Latest data from Savills shows that residential stock value in London dropped by 1.5 per cent amid a nationwide increase of £190bn, pushing the total figure to a record £7.3tn.
Across the UK, price appreciation added a total of £138bn, equivalent to growth of £4,800 per home over the year.
Despite the market growing just 2.7 per cent in 2018, the total value of the market now stands at a record high, according to Savills.
The highest gains in value by tenure was the private rented sector, which saw its value rise 4.1 per cent, surpassing the £1.5tn mark. Owner occupied mortgaged properties grew at the slowest rate – 0.6 per cent – holding at the £2.2tn mark.
The firm reports that London’s residential stock recorded a 1.5 per cent decline, while other regions saw gains.
The highest of these was in Wales, where values increased by 6.3 per cent, followed by the East Midlands, which saw a 6.1 per cent rise in value. Properties in the West Midlands increased in value by an average of 6.2 per cent.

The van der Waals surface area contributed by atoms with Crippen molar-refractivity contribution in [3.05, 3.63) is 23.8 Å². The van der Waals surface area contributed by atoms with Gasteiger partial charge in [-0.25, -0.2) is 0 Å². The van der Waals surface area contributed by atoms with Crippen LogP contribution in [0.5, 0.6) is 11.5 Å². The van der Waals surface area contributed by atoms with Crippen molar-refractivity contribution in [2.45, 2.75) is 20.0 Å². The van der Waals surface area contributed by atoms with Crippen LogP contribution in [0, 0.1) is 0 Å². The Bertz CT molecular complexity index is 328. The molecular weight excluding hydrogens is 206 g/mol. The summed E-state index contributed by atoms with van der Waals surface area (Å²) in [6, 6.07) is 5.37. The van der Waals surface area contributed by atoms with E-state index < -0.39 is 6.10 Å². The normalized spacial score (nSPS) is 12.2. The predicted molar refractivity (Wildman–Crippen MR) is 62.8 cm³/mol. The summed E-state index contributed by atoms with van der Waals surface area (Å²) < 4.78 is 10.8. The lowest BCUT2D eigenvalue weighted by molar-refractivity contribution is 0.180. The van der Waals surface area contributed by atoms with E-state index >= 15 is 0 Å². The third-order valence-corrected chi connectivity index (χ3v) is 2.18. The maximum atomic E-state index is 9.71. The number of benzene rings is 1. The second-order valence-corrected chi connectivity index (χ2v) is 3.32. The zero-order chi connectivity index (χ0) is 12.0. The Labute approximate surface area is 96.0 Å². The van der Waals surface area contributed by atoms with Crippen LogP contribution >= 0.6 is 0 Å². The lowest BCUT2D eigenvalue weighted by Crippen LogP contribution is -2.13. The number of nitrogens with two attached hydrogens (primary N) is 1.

However, London still accounts for almost a quarter of UK housing value. The capital’s housing stock is worth £1.77tn, over four times the combined value of Birmingham, Manchester, Edinburgh, Glasgow, Cardiff, Bristol, Liverpool, and Sheffield.
The report also states that the average deposit for a first-time buyer last year was £26,150, which is 70 per cent higher than the average deposit in 2008.
Savills residential research analyst Lawrence Bowles says: “Our analysis demonstrates the scale of the housing market and underlines the importance of housing to the economies of London and the UK as a whole, both as an asset class and store of private wealth.
“Once again, we see that wealth concentrated in ever fewer, older hands, to the extent that the UK’s over 50s hold a quarter of all UK homeowner equity, while the over 65s in London and the South of England alone account for over three-quarters of the total.
“At the same time, as affordability becomes more stretched, younger households are having to put off buying their first home until later in life. It’s great that we’re seeing more housing delivery, but development will have to make up a much higher proportion of new housing value if we are to come anywhere near building the homes this country needs.”